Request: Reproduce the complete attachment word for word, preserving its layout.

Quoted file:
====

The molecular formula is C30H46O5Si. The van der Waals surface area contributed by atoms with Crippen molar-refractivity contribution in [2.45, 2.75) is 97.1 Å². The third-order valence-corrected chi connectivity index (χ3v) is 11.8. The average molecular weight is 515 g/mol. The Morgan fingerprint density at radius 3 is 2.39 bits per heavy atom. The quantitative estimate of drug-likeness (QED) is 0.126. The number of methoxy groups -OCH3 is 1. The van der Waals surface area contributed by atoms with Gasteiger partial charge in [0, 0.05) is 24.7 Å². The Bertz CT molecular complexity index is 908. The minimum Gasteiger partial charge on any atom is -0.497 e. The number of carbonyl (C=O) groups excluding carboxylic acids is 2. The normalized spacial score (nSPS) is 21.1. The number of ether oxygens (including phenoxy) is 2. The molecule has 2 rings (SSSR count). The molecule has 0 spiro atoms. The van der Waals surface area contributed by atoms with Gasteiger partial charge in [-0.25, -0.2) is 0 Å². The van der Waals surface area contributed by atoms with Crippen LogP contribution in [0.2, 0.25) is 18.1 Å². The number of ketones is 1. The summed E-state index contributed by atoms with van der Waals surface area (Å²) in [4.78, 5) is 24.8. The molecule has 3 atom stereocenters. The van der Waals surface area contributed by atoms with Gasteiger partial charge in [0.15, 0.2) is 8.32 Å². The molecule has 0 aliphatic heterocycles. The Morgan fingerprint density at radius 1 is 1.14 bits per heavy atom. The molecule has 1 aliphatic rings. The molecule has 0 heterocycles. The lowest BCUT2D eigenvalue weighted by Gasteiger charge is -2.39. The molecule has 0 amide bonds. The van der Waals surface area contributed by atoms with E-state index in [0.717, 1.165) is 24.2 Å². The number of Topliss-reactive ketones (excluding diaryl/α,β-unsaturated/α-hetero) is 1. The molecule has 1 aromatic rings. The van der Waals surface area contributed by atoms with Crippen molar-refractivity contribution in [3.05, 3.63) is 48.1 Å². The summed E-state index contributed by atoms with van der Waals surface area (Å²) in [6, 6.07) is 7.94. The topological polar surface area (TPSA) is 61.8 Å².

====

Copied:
The molecular formula is C30H46O5Si. The van der Waals surface area contributed by atoms with Crippen molar-refractivity contribution in [2.45, 2.75) is 97.1 Å². The third-order valence-corrected chi connectivity index (χ3v) is 11.8. The average molecular weight is 515 g/mol. The Morgan fingerprint density at radius 3 is 2.39 bits per heavy atom. The quantitative estimate of drug-likeness (QED) is 0.126. The number of methoxy groups -OCH3 is 1. The van der Waals surface area contributed by atoms with Gasteiger partial charge in [0, 0.05) is 24.7 Å². The Bertz CT molecular complexity index is 908. The minimum Gasteiger partial charge on any atom is -0.497 e. The number of carbonyl (C=O) groups excluding carboxylic acids is 2. The normalized spacial score (nSPS) is 21.1. The number of ether oxygens (including phenoxy) is 2. The molecule has 2 rings (SSSR count). The molecule has 0 spiro atoms. The van der Waals surface area contributed by atoms with Gasteiger partial charge in [-0.25, -0.2) is 0 Å². The van der Waals surface area contributed by atoms with Crippen LogP contribution in [0.2, 0.25) is 18.1 Å². The number of ketones is 1. The summed E-state index contributed by atoms with van der Waals surface area (Å²) in [4.78, 5) is 24.8. The molecule has 3 atom stereocenters. The van der Waals surface area contributed by atoms with Gasteiger partial charge in [0.15, 0.2) is 8.32 Å². The molecule has 0 aliphatic heterocycles. The Morgan fingerprint density at radius 1 is 1.14 bits per heavy atom. The molecule has 1 aliphatic rings. The molecule has 0 heterocycles. The lowest BCUT2D eigenvalue weighted by Gasteiger charge is -2.39. The molecule has 0 amide bonds. The van der Waals surface area contributed by atoms with E-state index in [0.717, 1.165) is 24.2 Å². The number of Topliss-reactive ketones (excluding diaryl/α,β-unsaturated/α-hetero) is 1. The molecule has 1 aromatic rings. The van der Waals surface area contributed by atoms with Crippen molar-refractivity contribution in [3.05, 3.63) is 48.1 Å². The summed E-state index contributed by atoms with van der Waals surface area (Å²) in [6, 6.07) is 7.94. The topological polar surface area (TPSA) is 61.8 Å².